Since then, they began to pop up in places I never wanted to see them and in conditions I never would want to eat them. [Fade in: the theme song to "Titanic"] These cookies are delicate, petite and just plain special; they don’t belong next to the protein plate at SBucks. OK OK I will stop my love song to the macaron…for now [cut music].

The only thing I have left to say is try one. Your life will forever be changed.

Tuesday, March 15, 2011

Maple Pecan Ice Cream

Whenever anyone asks me what my favorite thing to make is, I say, “Ice Cream!” Not only is there quite a bit of science that goes into ice cream, there are endless possibilities for creating really unique flavors. I love ice cream, and yeah who doesn’t? But there is something incredibly satisfying about making your own and even though you can get a carton of strawberry ice cream at the grocery store, does it have only cream, milk, sugar, eggs and strawberries? Nope…it has about 20 other ingredients, not to mention strawberries that have no flavor, no color and no shape. Poor, poor carton of ice cream that will never live up to what comes out of my ice cream maker.
This recipe for Maple Pecan Ice Cream was created to go with my Brown Butter Blondies. There is about 1 teaspoon of maple extract and the rest is all maple syrup and the flavor of freshly toasted pecans.
Before one can get started making ice cream, you need to have a decent ice cream maker. I have a Cuisinart 1 quart ice cream maker with the canister you need to leave in the freezer for a day before you can whip up a creamy, frozen delight. This is kind of a drag, but it is the right price point for me and since I always keep the canister in the freezer, it’s not generally a problem…unless I want to spin 2 batches of ice cream, then I need to re freeze it. There are however, other more expensive models that you never have to freeze but they take up room on your counter and they are pretty expensive.
Whatever unit you choose, the second part is learning it. I’ve worked with machines that can produce ice cream in 8-12 minutes. My machine works in about 15 minutes, which is kind of a long time, especially on a hot day when the canister might not be able to freeze the ice cream fast enough in and you get a slightly less than perfect ice cream. Either way, you might go through a few batches before you get everything just right.
In a perfect situation, you will have a completely frozen canister, a slightly cooler room temperature and a completely chilled ice cream custard base. You will also need a food thermometer. I use a digital thermometer.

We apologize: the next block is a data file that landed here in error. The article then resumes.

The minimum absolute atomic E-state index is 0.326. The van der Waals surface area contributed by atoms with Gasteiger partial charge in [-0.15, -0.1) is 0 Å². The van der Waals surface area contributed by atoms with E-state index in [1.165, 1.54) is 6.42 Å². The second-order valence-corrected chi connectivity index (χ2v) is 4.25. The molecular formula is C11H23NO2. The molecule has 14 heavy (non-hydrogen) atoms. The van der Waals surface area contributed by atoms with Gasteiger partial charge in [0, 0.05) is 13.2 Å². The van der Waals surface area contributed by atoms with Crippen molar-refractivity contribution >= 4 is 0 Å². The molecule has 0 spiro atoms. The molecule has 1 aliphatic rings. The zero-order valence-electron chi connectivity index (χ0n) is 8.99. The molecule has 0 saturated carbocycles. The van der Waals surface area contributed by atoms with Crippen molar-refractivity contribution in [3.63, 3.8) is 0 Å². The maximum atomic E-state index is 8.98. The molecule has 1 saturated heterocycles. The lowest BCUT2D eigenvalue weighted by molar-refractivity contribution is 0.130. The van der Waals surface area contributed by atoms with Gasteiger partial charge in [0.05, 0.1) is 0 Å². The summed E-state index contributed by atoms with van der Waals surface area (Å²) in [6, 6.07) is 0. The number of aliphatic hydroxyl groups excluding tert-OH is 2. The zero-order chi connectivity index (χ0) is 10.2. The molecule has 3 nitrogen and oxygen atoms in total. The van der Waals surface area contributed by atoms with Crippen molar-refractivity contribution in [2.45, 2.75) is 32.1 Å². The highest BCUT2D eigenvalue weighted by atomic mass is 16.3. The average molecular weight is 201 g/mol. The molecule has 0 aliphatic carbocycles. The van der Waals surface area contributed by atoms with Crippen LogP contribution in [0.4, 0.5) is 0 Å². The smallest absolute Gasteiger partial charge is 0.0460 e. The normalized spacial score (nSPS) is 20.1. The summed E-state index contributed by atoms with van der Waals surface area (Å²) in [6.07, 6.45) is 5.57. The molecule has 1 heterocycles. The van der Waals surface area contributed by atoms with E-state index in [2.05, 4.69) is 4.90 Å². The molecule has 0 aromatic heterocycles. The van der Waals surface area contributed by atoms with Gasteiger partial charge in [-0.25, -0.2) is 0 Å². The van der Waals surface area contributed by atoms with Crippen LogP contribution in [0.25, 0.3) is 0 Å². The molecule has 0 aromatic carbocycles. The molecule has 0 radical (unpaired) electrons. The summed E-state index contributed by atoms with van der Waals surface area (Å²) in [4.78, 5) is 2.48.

Maple Pecan Ice Cream
Adapted from The Perfect Scoop By David Lebovitz

1 ½ cups Whole Milk
2 Tbsp. Brown Sugar
1 Tbsp. Sugar
1 ½ cups Heavy Cream
½ ea Vanilla Bean
1 cup Pecans, toasted and chopped
5 ea. Large Egg Yolks
¾ cup Grade B Maple Syrup
1/8 tsp. Salt
¼ tsp. Vanilla Extract
1 tsp. Maple Extract (optional)
½ cup Candied Pecans, chopped (Trader Joe’s)

1. Bring the milk, brown sugar, sugar and cream to a simmer with the vanilla bean and 1 cup of pecans in a heavy sauce pot. Remove from heat, cover and steep for 30 minutes.
2. Whisk the egg yolks and maple syrup together and slowly ladle in the hot cream little by little whisking at the same time.
Note: Grade B Maple Syrup has a darker flavor. Grade A is too mellow, but if it is all you have, bring it to a boil, then simmer it until it is reduced by half. This concentrates the flavor. But be careful to watch it and not let it burn!
3. Return the egg/cream mixture to the pot and cook on medium high heat, with the thermometer and scraping the bottom and sides of the pot with a rubber spatula until it reaches 170°. (The temperature will continue to rise until you chill it so work quickly and do not let it get any higher than 180°. Overcooked custard=grainy ice cream)
4. Add extracts and salt. At this point, taste it. Make sure it tastes delicious to you!
5. Immediately pour custard through a strainer into a container submerged in an ice bath. This will allow the custard to cool quickly and safely. Stir occasionally until the custard is cool.
6. Remove from the ice bath, cover and refrigerate for at least 6 hours or preferably overnight. Waiting will allow the flavors to develop.
7. Pour the ice cream base into the canister of your ice cream maker and operate according to the manufacturer’s instructions.
8. Right before you stop the ice cream machine, pour in the chopped pecans and let the blade mix them in slightly. You can also, stop the machine and gently mix them in by hand if you are afraid to over-churn. Over-churned ice cream= fatty texture in your ice cream.
9. Pour into a container with a lid and freeze for at least 4 hours.

Brown Butter Blondies with Chocolate Chunks soon to follow!

Sunday, February 27, 2011

Banana Curry Cupcakes

I have to admit...I was pretty scared about the outcome of the banana curry cupcakes. Most people I told were skeptical but I assured them that the flavors would be perfect together in a tiny cupcake.

In my head, the banana cake would be sweet but naturally sweet. Then the creamy texture of the buttercream would take the savory curry spices and make everything just a little sweeter but it would also convert those savory spices into a different flavor. Then I searched my mind's palate and thought, "hey, yeah thats going to taste like maple!" and I knew that these little bites of banana and curry were going to be more than something quirky to write about. No, these were actually going to be really delicious.

When I took them to work, my coworkers took one and immediately said that the buttercream was really good. They tasted the richness of the butter and the little bit of cream cheese that was in there but when I asked them to identify any other flavor, they couldn't. And who doesnt immediately recognize curry?!